Role of Fate in Tess of the D'Urbervilles

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Thomas Hardy wrote this novel in the end of the last decade of the nineteenth century. This novel is remarkable like all the other Hardy’s novels for the tragic vision it indicates; there is a story which ends in a tragic manner. In so far as Hardy is concerned, he writes tragedy of fate which has a major role to play. This novel is almost like the Greek tragedy in the classical Greek tragedy in the sense that they wrote play in a way where Aristotle wrote Greek tragedy and other things. He was dealing particularly with plays. But the world view was essentially disastrous in tragedy mainly because in those Greek tragedies, the tragedy arose out of the dictates of fate. So, fate had decreed that it would be like this. And, because it was decreed that it would be like this, it happened accordingly.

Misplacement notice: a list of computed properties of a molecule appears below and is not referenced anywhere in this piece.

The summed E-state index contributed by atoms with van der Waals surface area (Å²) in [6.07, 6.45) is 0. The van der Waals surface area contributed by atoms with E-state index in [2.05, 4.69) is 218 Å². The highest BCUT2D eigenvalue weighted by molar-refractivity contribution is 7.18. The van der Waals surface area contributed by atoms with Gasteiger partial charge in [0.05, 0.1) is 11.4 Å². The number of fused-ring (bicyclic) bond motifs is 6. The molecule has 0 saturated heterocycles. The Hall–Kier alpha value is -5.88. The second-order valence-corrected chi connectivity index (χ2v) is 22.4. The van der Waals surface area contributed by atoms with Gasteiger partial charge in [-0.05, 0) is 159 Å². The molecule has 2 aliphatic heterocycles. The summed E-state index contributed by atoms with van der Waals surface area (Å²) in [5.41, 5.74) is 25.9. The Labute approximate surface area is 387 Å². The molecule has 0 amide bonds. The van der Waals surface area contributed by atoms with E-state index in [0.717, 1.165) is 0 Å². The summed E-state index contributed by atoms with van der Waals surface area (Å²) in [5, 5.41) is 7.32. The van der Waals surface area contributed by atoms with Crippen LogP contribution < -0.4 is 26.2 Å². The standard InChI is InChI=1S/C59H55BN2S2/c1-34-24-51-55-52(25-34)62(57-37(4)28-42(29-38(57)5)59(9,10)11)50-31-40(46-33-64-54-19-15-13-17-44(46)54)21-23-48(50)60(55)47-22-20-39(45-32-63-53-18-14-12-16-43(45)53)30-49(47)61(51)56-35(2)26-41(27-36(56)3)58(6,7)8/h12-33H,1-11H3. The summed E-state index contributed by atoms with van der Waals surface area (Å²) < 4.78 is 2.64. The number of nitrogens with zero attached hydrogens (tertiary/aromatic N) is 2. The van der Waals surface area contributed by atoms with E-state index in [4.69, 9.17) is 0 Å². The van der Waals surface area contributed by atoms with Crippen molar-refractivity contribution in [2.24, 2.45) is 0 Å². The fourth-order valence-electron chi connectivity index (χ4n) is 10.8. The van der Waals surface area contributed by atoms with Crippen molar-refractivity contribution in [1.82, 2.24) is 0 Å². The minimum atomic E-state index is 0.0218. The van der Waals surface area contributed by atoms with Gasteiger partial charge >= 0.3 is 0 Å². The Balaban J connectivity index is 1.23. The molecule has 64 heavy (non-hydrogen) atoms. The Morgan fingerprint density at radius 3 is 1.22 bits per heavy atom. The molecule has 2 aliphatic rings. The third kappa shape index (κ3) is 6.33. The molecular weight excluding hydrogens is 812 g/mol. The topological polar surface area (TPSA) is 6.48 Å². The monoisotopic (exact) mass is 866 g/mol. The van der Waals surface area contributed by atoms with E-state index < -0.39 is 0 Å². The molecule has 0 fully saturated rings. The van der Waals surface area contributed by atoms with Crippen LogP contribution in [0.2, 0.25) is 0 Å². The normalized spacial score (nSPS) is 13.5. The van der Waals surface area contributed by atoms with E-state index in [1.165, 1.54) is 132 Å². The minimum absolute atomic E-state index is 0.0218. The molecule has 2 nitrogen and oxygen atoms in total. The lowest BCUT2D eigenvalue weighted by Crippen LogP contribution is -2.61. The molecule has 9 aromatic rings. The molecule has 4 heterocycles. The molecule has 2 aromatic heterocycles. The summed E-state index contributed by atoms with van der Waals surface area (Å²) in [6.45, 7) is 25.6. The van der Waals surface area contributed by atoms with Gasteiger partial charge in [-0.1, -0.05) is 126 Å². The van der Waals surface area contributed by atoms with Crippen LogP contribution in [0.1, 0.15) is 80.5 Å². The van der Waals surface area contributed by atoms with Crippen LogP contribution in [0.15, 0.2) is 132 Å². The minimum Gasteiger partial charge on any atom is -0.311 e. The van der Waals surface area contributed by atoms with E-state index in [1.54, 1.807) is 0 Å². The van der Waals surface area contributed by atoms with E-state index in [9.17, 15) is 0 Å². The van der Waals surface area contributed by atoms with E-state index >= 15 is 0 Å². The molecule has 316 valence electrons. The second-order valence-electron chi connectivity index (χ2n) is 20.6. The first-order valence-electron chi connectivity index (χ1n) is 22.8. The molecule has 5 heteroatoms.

So, the tragedy in Greece according to the classical western tradition owes its existence to the role of fate that there is a tragic end is a result of the fact that fate had decreed like this. So, if we take for example the tragedies of Sophocles who is one of most classical writers; he wrote very popular tragedies, like Oedipus Rex. It is so popular because Freud has analyzed Oedipus Rex from the point of view of Oedipus’ Complex. This tragic play is a story of a child who is born like any other child and at the time of birth itself it is forecast from the skies that he will slay his father and marry the mother. Oedipus commits the sin of patricide and marries his own mother, an act which is the most despicable sin man could ever commit. So, it destined in this way. The oracle predicts that this case is going to happen with this child. Fore this reason the king, the father of the child throws the child away into the jungle. But the infant Oedipus was saved by a shepherd. Oedipus returns after some time and again by some chance the kingdom of the empire is given to the same child, Oedipus. He takes up the kingdom from his father and also marries the Queen....
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